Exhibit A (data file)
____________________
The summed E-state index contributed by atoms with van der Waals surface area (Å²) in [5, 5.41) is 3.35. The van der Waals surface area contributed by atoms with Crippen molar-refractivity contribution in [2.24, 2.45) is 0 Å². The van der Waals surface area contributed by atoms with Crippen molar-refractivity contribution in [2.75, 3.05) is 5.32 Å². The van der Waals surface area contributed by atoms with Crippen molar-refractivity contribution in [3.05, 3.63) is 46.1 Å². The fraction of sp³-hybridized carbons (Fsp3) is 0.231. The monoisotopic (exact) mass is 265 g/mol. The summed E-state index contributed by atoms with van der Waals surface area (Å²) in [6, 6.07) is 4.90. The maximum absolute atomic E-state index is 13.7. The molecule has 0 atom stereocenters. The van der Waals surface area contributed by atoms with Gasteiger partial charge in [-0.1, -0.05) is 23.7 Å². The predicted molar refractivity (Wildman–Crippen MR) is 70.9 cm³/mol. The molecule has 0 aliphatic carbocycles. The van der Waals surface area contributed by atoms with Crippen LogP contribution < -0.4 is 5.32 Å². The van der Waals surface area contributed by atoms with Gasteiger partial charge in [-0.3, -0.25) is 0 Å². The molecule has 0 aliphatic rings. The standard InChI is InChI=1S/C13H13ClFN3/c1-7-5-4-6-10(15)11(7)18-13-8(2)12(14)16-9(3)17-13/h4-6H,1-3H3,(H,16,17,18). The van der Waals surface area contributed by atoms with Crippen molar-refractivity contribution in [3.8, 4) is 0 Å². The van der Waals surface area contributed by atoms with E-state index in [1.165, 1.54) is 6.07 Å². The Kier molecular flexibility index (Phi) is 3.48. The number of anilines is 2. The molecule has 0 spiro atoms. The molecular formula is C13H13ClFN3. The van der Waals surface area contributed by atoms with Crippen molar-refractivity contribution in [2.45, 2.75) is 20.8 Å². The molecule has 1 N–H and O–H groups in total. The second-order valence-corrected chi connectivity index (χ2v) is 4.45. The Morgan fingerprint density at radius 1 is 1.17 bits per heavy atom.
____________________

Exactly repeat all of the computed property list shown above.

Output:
The summed E-state index contributed by atoms with van der Waals surface area (Å²) in [5, 5.41) is 3.35. The van der Waals surface area contributed by atoms with Crippen molar-refractivity contribution in [2.24, 2.45) is 0 Å². The van der Waals surface area contributed by atoms with Crippen molar-refractivity contribution in [2.75, 3.05) is 5.32 Å². The van der Waals surface area contributed by atoms with Crippen molar-refractivity contribution in [3.05, 3.63) is 46.1 Å². The fraction of sp³-hybridized carbons (Fsp3) is 0.231. The monoisotopic (exact) mass is 265 g/mol. The summed E-state index contributed by atoms with van der Waals surface area (Å²) in [6, 6.07) is 4.90. The maximum absolute atomic E-state index is 13.7. The molecule has 0 atom stereocenters. The van der Waals surface area contributed by atoms with Gasteiger partial charge in [-0.1, -0.05) is 23.7 Å². The predicted molar refractivity (Wildman–Crippen MR) is 70.9 cm³/mol. The molecule has 0 aliphatic carbocycles. The van der Waals surface area contributed by atoms with Crippen LogP contribution < -0.4 is 5.32 Å². The van der Waals surface area contributed by atoms with Gasteiger partial charge in [-0.3, -0.25) is 0 Å². The molecule has 0 aliphatic rings. The standard InChI is InChI=1S/C13H13ClFN3/c1-7-5-4-6-10(15)11(7)18-13-8(2)12(14)16-9(3)17-13/h4-6H,1-3H3,(H,16,17,18). The van der Waals surface area contributed by atoms with Crippen molar-refractivity contribution in [3.8, 4) is 0 Å². The van der Waals surface area contributed by atoms with E-state index in [1.165, 1.54) is 6.07 Å². The Kier molecular flexibility index (Phi) is 3.48. The number of anilines is 2. The molecule has 0 spiro atoms. The molecular formula is C13H13ClFN3. The van der Waals surface area contributed by atoms with Crippen molar-refractivity contribution in [2.45, 2.75) is 20.8 Å². The molecule has 1 N–H and O–H groups in total. The second-order valence-corrected chi connectivity index (χ2v) is 4.45. The Morgan fingerprint density at radius 1 is 1.17 bits per heavy atom.